IBM shunts NTL tech support jobs to India

Cost-cutting


IBM is shunting more helpdesk work to India as it looks to cut costs. Workers at cableco NTL are now having their IT and PC problems handled by staff at IBM's Integrated Delivery Centre (IDC) in India.

Big Blue began routing calls to India earlier this week and expects to shunt all calls to the Indian IDC by the end of the month. Staff at NTL have been assured they will see no difference in the quality of support on offer since agents at the IDC are "fully trained on NTL's systems and processes".

According to confidential documents seen by The Register, the move "reduces the costs of providing the IT HelpDesk service and also provides more flexibility for delivering the service at a larger consolidated centre".

No NTL jobs will be lost as part of the move since tech support is provided by an outsourcing contract with IBM. It's not known if any IBM jobs will be lost as part of the offshoring.

NTL customers are not affected by the changes with their calls continuing to be handled by the cableco's centre in Swansea. IBM took over the running of the centre - which employs some 500 staff providing broadband support - in September.

A spokesman for IBM UK said: "Swansea continues to be central to NTL's customer service function, providing critical skills and support."

In 2001 NTL named IBM as its preferred supplier of IT services in the UK and Ireland. Under the agreement, IBM will provide IT services for all of NTL's operations in Ireland and the UK until 2008. Some 600 IT staff and contractors were moved across to IBM as part of the deal, which NTL estimated at the time would save it £300m over the lifetime of the contract.

Earlier this week The Register reported that IBM is exporting more UK jobs to India in a "strategic" change to an outsourcing contract with insurer Royal & SunAlliance (RSA).

Helpdesk staff based in Liverpool were told of the move last week. Due to be completed within the next five or six months, the jobs will be taken up by workers in Bangalore, India. ®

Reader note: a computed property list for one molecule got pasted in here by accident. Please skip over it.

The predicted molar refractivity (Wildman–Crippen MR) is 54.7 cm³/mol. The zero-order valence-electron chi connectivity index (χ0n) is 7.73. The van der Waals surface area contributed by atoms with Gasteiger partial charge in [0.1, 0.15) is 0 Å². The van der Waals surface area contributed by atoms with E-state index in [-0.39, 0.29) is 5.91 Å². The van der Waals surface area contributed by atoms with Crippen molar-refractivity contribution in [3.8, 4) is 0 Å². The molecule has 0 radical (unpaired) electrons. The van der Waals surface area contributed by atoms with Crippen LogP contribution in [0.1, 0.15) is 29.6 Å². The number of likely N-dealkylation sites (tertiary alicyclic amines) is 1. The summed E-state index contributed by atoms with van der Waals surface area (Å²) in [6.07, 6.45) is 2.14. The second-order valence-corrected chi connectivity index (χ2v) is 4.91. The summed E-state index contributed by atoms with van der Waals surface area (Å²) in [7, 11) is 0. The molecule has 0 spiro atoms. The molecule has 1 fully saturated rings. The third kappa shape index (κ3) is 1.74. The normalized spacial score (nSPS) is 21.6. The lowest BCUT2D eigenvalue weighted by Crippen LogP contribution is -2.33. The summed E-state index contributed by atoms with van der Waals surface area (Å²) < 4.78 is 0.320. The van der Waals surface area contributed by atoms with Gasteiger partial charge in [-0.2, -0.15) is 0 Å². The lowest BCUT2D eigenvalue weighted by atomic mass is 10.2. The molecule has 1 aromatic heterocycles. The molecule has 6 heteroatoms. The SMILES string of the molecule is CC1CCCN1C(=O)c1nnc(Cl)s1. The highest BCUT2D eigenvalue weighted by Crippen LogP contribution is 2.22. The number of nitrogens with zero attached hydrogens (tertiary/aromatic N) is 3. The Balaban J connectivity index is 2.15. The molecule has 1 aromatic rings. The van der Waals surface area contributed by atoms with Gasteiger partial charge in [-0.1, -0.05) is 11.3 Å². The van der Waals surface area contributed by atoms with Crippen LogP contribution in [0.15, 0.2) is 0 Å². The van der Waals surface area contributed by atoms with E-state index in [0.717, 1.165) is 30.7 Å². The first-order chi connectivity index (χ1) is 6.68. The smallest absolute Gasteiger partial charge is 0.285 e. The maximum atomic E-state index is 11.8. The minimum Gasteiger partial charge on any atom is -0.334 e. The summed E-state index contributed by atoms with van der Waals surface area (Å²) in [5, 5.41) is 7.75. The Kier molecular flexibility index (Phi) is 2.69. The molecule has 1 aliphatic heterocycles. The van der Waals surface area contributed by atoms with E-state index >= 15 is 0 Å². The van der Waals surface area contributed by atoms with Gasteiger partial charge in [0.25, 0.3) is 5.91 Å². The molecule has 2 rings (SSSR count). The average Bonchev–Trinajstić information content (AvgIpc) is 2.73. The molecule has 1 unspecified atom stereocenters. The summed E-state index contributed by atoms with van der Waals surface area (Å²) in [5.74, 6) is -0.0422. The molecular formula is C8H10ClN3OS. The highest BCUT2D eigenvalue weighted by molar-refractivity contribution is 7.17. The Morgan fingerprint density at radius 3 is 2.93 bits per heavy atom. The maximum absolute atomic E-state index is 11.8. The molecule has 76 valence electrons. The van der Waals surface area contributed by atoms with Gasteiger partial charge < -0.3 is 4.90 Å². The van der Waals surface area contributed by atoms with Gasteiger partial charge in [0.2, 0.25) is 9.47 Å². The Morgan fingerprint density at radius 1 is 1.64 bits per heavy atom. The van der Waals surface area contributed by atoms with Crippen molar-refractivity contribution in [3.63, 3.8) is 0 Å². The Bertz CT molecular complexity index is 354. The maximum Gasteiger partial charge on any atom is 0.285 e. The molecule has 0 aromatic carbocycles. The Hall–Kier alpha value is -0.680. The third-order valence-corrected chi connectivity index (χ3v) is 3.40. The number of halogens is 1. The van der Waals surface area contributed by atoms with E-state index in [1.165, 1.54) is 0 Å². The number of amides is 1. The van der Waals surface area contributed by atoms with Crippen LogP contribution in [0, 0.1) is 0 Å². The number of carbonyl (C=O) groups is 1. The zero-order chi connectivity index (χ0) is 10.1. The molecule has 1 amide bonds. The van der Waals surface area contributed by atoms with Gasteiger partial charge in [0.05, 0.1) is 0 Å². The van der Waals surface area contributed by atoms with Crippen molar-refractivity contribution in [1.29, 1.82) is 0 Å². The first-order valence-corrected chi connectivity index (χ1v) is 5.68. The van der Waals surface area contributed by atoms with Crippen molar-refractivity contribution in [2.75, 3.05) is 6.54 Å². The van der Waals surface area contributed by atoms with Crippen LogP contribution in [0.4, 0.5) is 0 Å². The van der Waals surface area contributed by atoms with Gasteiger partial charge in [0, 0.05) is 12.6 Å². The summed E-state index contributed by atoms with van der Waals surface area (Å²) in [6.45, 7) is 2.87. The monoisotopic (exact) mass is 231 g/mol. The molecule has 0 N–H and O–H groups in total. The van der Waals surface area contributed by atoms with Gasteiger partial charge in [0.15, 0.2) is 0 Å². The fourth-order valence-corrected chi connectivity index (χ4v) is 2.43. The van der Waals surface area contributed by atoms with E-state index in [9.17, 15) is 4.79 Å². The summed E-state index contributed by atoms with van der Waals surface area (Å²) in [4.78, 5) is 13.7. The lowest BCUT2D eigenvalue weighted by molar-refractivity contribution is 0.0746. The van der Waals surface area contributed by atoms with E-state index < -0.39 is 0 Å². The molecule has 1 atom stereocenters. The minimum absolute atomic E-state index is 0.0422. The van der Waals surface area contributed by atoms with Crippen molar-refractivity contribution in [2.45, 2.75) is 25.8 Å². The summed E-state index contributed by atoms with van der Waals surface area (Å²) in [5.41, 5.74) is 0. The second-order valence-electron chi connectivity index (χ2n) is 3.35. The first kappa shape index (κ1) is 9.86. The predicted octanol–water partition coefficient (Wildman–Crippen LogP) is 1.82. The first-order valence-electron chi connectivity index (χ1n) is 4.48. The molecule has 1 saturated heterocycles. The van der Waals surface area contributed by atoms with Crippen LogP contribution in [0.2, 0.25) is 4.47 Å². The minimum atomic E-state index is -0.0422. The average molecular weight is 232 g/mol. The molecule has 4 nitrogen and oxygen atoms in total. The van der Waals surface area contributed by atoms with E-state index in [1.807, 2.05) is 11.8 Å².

Related stories

IBM exports Liverpool jobs to India
Tesco offshores 400 IT jobs to India
NTL outsources broadband tech support to IBM
Offshoring inevitable, so get over it


Other stories you might like

  • A peek into Gigabyte's GPU Arm for AI, HPC shops
    High-performance platform choices are going beyond the ubiquitous x86 standard

    Arm-based servers continue to gain momentum with Gigabyte Technology introducing a system based on Ampere's Altra processors paired with Nvidia A100 GPUs, aimed at demanding workloads such as AI training and high-performance compute (HPC) applications.

    The G492-PD0 runs either an Ampere Altra or Altra Max processor, the latter delivering 128 64-bit cores that are compatible with the Armv8.2 architecture.

    It supports 16 DDR4 DIMM slots, which would be enough space for up to 4TB of memory if all slots were filled with 256GB memory modules. The chassis also has space for no fewer than eight Nvidia A100 GPUs, which would make for a costly but very powerful system for those workloads that benefit from GPU acceleration.

    Continue reading
  • GitLab version 15 goes big on visibility and observability
    GitOps fans can take a spin on the free tier for pull-based deployment

    One-stop DevOps shop GitLab has announced version 15 of its platform, hot on the heels of pull-based GitOps turning up on the platform's free tier.

    Version 15.0 marks the arrival of GitLab's next major iteration and attention this time around has turned to visibility and observability – hardly surprising considering the acquisition of OpsTrace as 2021 drew to a close, as well as workflow automation, security and compliance.

    GitLab puts out monthly releases –  hitting 15.1 on June 22 –  and we spoke to the company's senior director of Product, Kenny Johnston, at the recent Kubecon EU event, about what will be added to version 15 as time goes by. During a chat with the company's senior director of Product, Kenny Johnston, at the recent Kubecon EU event, The Register was told that this was more where dollars were being invested into the product.

    Continue reading
  • To multicloud, or not: Former PayPal head engineer weighs in
    Not everyone needs it, but those who do need to consider 3 things, says Asim Razzaq

    The push is on to get every enterprise thinking they're missing out on the next big thing if they don't adopt a multicloud strategy.

    That shove in the multicloud direction appears to be working. More than 75 percent of businesses are now using multiple cloud providers, according to Gartner. That includes some big companies, like Boeing, which recently chose to spread its bets across AWS, Google Cloud and Azure as it continues to eliminate old legacy systems. 

    There are plenty of reasons to choose to go with multiple cloud providers, but Asim Razzaq, CEO and founder at cloud cost management company Yotascale, told The Register that choosing whether or not to invest in a multicloud architecture all comes down to three things: How many different compute needs a business has, budget, and the need for redundancy. 

    Continue reading

Biting the hand that feeds IT © 1998–2022